There is some variance among vendors, but generally the fund remains open for about five years as it gradually reduces stock exposure until its allocation mirrors that of a static (fixed) retirement fund (typically a 20% stock/80% fixed investment mix). At that point the fund is rolled into a static retirement fund operated by each vendor. T. Rowe Price takes a more aggressive approach that moves investors from a 55% stock/45% fixed investment mix at target date, down to a 20% stock/80% fixed investment mix over a 30 year period. If desired an investor can choose to be transferred to a static retirement fund (40% stock/60% fixed investment mix) at any time. T. Rowe Price cites the example of a 65-year-old retiree and an 85-year-old retiree. Manager Clark believes these investors have different time horizons and should have the choice of different retirement allocation options.
Fees Less Than Average Mutual Fund Cost
Target-date retirement funds offered by T. Rowe Price, Vanguard, TIAA-CREF (known as a lifecycle fund) and Fidelity (known as freedom fund) are all no-load and charge fees that are significantly less than the average mutual fund charge of 1.4 percent (Morningstar).
The following information is from year 2016:
- Fidelity Freedom 2035 fund charges 0.75 percent.
- TIAA-CREF Lifecycle 2035 Retirement fund charges 0.88 percent.
- T. Rowe Price Retirement 2035 fund charges 0.77 percent.
- Vanguard Target Retirement 2035 fund charges 0.15 percent.
It is important to note that target date products are often funds made up of other mutual funds. T. Rowe Price, TIAA-CREF and Fidelity mostly employ actively managed products, while Vanguard relies mostly on index funds. For complete information on fund composition and fees consult each company's website.
Appealing Product for Plan Sponsors
Plan sponsors often lack money to provide retirement plan communication and financial education to employees. With target-date funds, plan sponsors can rest assured that they are providing a simple, cost-effective way for most employees to save for retirement that ensures the most crucial aspect of saving for retirement: proper allocation. A growing number of employers are using target-date funds as the default contribution and automatically enrolling new hires in age-suitable funds. "It makes perfect sense," said Fidelity vice-president market manager Tim Rouse. "The employer knows they are OK as far as proper asset allocation goes."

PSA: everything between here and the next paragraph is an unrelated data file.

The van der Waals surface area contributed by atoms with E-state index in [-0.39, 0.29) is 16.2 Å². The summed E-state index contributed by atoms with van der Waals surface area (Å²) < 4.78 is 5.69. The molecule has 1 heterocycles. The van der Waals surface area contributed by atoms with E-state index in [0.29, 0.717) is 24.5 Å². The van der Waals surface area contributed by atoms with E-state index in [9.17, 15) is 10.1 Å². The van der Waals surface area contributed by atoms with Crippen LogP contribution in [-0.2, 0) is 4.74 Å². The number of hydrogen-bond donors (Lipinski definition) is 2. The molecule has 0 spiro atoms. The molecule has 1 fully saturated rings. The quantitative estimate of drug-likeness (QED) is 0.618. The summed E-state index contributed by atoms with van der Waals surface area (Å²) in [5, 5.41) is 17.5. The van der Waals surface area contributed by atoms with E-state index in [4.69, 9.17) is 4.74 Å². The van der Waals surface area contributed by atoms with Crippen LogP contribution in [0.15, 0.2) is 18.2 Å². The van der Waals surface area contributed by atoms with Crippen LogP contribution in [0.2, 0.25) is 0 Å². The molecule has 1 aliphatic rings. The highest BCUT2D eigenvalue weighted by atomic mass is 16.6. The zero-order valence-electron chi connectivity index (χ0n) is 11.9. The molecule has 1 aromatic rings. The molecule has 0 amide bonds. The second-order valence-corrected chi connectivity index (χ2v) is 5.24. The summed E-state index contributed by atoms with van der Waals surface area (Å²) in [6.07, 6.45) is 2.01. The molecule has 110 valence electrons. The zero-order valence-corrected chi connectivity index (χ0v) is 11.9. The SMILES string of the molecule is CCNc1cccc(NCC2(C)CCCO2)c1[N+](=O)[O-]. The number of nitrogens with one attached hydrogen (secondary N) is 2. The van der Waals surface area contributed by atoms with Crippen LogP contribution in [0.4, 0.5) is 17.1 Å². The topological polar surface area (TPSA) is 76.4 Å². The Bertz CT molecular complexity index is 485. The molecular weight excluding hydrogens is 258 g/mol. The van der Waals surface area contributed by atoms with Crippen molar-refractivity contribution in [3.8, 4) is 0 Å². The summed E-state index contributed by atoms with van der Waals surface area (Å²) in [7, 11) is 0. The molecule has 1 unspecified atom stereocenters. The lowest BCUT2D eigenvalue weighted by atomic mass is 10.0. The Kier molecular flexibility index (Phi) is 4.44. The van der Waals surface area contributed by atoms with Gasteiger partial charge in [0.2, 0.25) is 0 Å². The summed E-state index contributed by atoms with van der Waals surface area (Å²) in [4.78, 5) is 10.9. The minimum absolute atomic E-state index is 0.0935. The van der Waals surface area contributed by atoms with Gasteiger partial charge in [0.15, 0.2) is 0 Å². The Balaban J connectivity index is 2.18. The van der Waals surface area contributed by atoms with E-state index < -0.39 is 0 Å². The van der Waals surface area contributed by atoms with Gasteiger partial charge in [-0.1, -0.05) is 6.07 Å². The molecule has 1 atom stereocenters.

Appealing Product for Participants
"They appreciate the logic of it," said T. Rowe Price's Clark. "It makes sense." Vanguard's John Woerth echoes this sentiment: "These funds are designed for investors seeking a simple solution to their retirement needs whether they are in the accumulation, transition or withdrawal phase."
Designed to be Sole Investment in Portfolio
Because target-date funds promise diversification in a single fund they should be the sole investment in a portfolio. Mixing target-date funds with other funds can throw an investor's portfolio out of proper diversification. For example, if a person with a 2015 target-date mutual fund also owns stock funds, they may be overweighted in stock holdings, especially for an investor less than a decade from retirement. This isn't to say investors should never combine target-date funds with other funds, but if they do they must factor all of their holdings to determine if they are properly allocated for their investment situation.
No Single Approach is Suitable for All Investors
While no single approach is suitable to all investors, beginners and experts alike may appreciate the pure simplicity of the target-date approach which is important when so much about investing can be confusing: stocks, bonds, cash, value, growth, risk, allocation, small-cap, large-cap, sector fund, sub account, front-end load, back-end load, surrender charge, M & E, 12b-1, etc., etc., etc.
Note: This story was written in 2004 but has been updated with current allocation and fee information.
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Inga Chira is a professor and a CFP®. Here is her perspective on the 403(b) vs. 457(b) question.